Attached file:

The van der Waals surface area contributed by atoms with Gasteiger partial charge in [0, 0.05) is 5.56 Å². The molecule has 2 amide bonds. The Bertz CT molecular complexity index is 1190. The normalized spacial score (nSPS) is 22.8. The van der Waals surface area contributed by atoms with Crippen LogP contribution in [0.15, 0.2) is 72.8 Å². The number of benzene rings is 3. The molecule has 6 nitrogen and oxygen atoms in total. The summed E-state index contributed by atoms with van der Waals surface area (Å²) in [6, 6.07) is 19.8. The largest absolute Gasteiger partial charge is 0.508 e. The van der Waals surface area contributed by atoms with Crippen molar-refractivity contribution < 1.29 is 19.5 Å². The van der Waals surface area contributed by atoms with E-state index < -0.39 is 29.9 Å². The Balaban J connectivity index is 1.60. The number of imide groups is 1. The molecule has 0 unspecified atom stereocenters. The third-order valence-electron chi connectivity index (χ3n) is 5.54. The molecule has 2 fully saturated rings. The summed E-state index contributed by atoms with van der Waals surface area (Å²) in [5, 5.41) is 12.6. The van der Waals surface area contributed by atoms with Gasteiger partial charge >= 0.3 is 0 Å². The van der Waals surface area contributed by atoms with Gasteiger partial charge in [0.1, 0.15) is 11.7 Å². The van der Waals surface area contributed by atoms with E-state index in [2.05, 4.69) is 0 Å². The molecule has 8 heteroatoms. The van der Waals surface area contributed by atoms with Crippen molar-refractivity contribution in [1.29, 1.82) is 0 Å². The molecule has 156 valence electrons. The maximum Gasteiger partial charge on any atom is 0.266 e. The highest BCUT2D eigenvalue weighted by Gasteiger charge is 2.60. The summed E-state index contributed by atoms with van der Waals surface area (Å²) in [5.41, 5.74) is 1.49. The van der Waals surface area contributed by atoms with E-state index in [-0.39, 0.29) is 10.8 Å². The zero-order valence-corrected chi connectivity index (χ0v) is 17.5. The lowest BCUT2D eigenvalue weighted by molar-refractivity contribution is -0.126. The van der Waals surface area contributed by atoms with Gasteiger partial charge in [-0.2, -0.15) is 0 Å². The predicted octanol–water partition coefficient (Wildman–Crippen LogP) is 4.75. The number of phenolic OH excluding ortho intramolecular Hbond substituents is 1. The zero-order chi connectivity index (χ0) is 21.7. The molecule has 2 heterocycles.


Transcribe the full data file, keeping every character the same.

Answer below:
The van der Waals surface area contributed by atoms with Gasteiger partial charge in [0, 0.05) is 5.56 Å². The molecule has 2 amide bonds. The Bertz CT molecular complexity index is 1190. The normalized spacial score (nSPS) is 22.8. The van der Waals surface area contributed by atoms with Crippen LogP contribution in [0.15, 0.2) is 72.8 Å². The number of benzene rings is 3. The molecule has 6 nitrogen and oxygen atoms in total. The summed E-state index contributed by atoms with van der Waals surface area (Å²) in [6, 6.07) is 19.8. The largest absolute Gasteiger partial charge is 0.508 e. The van der Waals surface area contributed by atoms with Crippen molar-refractivity contribution < 1.29 is 19.5 Å². The van der Waals surface area contributed by atoms with E-state index < -0.39 is 29.9 Å². The Balaban J connectivity index is 1.60. The number of imide groups is 1. The molecule has 0 unspecified atom stereocenters. The third-order valence-electron chi connectivity index (χ3n) is 5.54. The molecule has 2 fully saturated rings. The summed E-state index contributed by atoms with van der Waals surface area (Å²) in [5, 5.41) is 12.6. The van der Waals surface area contributed by atoms with Gasteiger partial charge >= 0.3 is 0 Å². The van der Waals surface area contributed by atoms with Gasteiger partial charge in [0.1, 0.15) is 11.7 Å². The van der Waals surface area contributed by atoms with E-state index in [2.05, 4.69) is 0 Å². The molecule has 8 heteroatoms. The van der Waals surface area contributed by atoms with Crippen molar-refractivity contribution in [1.29, 1.82) is 0 Å². The molecule has 156 valence electrons. The maximum Gasteiger partial charge on any atom is 0.266 e. The highest BCUT2D eigenvalue weighted by Gasteiger charge is 2.60. The summed E-state index contributed by atoms with van der Waals surface area (Å²) in [5.41, 5.74) is 1.49. The van der Waals surface area contributed by atoms with E-state index in [-0.39, 0.29) is 10.8 Å². The zero-order valence-corrected chi connectivity index (χ0v) is 17.5. The lowest BCUT2D eigenvalue weighted by molar-refractivity contribution is -0.126. The van der Waals surface area contributed by atoms with Gasteiger partial charge in [-0.2, -0.15) is 0 Å². The predicted octanol–water partition coefficient (Wildman–Crippen LogP) is 4.75. The number of phenolic OH excluding ortho intramolecular Hbond substituents is 1. The zero-order chi connectivity index (χ0) is 21.7. The molecule has 2 heterocycles.